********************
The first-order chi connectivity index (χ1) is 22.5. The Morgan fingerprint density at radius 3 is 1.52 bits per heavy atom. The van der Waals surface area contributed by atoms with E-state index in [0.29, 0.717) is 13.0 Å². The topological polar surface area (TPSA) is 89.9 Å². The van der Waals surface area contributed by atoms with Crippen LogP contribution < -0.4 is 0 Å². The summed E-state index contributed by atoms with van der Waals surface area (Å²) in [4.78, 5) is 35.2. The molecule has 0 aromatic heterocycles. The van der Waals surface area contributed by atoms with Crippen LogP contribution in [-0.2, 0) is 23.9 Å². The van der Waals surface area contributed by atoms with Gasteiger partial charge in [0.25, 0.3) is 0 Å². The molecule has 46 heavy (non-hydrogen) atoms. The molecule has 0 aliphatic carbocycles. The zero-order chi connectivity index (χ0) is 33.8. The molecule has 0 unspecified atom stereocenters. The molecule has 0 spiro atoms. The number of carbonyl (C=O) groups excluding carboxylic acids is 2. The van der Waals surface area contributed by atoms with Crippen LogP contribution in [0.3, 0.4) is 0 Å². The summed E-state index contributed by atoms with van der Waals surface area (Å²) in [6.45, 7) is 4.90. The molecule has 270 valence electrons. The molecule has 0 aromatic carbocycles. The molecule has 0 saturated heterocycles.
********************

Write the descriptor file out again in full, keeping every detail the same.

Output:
The first-order chi connectivity index (χ1) is 22.5. The Morgan fingerprint density at radius 3 is 1.52 bits per heavy atom. The van der Waals surface area contributed by atoms with E-state index in [0.29, 0.717) is 13.0 Å². The topological polar surface area (TPSA) is 89.9 Å². The van der Waals surface area contributed by atoms with Crippen LogP contribution < -0.4 is 0 Å². The summed E-state index contributed by atoms with van der Waals surface area (Å²) in [4.78, 5) is 35.2. The molecule has 0 aromatic heterocycles. The van der Waals surface area contributed by atoms with Crippen LogP contribution in [-0.2, 0) is 23.9 Å². The van der Waals surface area contributed by atoms with Gasteiger partial charge in [0.25, 0.3) is 0 Å². The molecule has 46 heavy (non-hydrogen) atoms. The molecule has 0 aliphatic carbocycles. The zero-order chi connectivity index (χ0) is 33.8. The molecule has 0 unspecified atom stereocenters. The molecule has 0 spiro atoms. The number of carbonyl (C=O) groups excluding carboxylic acids is 2. The van der Waals surface area contributed by atoms with Crippen LogP contribution in [0.3, 0.4) is 0 Å². The summed E-state index contributed by atoms with van der Waals surface area (Å²) in [6.45, 7) is 4.90. The molecule has 270 valence electrons. The molecule has 0 aromatic carbocycles. The molecule has 0 saturated heterocycles.